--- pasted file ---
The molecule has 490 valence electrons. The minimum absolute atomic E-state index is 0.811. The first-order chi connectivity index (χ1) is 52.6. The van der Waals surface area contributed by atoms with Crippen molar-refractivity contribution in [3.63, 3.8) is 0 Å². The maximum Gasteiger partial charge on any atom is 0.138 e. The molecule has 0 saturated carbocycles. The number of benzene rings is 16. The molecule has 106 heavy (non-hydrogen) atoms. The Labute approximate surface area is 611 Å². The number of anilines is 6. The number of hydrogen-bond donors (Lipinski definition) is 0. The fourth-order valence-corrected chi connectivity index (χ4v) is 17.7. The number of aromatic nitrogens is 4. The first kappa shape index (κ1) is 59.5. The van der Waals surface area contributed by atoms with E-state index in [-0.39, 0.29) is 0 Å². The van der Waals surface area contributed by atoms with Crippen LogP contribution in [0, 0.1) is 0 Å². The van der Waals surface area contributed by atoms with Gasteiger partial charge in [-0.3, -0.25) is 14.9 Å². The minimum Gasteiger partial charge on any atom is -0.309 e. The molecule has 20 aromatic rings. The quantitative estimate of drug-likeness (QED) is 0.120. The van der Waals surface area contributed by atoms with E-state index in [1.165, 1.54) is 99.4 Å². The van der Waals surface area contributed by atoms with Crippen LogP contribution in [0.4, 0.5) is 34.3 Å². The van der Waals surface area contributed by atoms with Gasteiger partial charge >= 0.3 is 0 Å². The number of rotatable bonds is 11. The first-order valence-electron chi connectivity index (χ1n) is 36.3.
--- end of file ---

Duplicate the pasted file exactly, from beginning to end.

The molecule has 490 valence electrons. The minimum absolute atomic E-state index is 0.811. The first-order chi connectivity index (χ1) is 52.6. The van der Waals surface area contributed by atoms with Crippen molar-refractivity contribution in [3.63, 3.8) is 0 Å². The maximum Gasteiger partial charge on any atom is 0.138 e. The molecule has 0 saturated carbocycles. The number of benzene rings is 16. The molecule has 106 heavy (non-hydrogen) atoms. The Labute approximate surface area is 611 Å². The number of anilines is 6. The number of hydrogen-bond donors (Lipinski definition) is 0. The fourth-order valence-corrected chi connectivity index (χ4v) is 17.7. The number of aromatic nitrogens is 4. The first kappa shape index (κ1) is 59.5. The van der Waals surface area contributed by atoms with E-state index in [-0.39, 0.29) is 0 Å². The van der Waals surface area contributed by atoms with Crippen LogP contribution in [0, 0.1) is 0 Å². The van der Waals surface area contributed by atoms with Gasteiger partial charge in [-0.3, -0.25) is 14.9 Å². The minimum Gasteiger partial charge on any atom is -0.309 e. The molecule has 20 aromatic rings. The quantitative estimate of drug-likeness (QED) is 0.120. The van der Waals surface area contributed by atoms with E-state index in [1.165, 1.54) is 99.4 Å². The van der Waals surface area contributed by atoms with Crippen LogP contribution in [0.4, 0.5) is 34.3 Å². The van der Waals surface area contributed by atoms with Gasteiger partial charge >= 0.3 is 0 Å². The number of rotatable bonds is 11. The first-order valence-electron chi connectivity index (χ1n) is 36.3.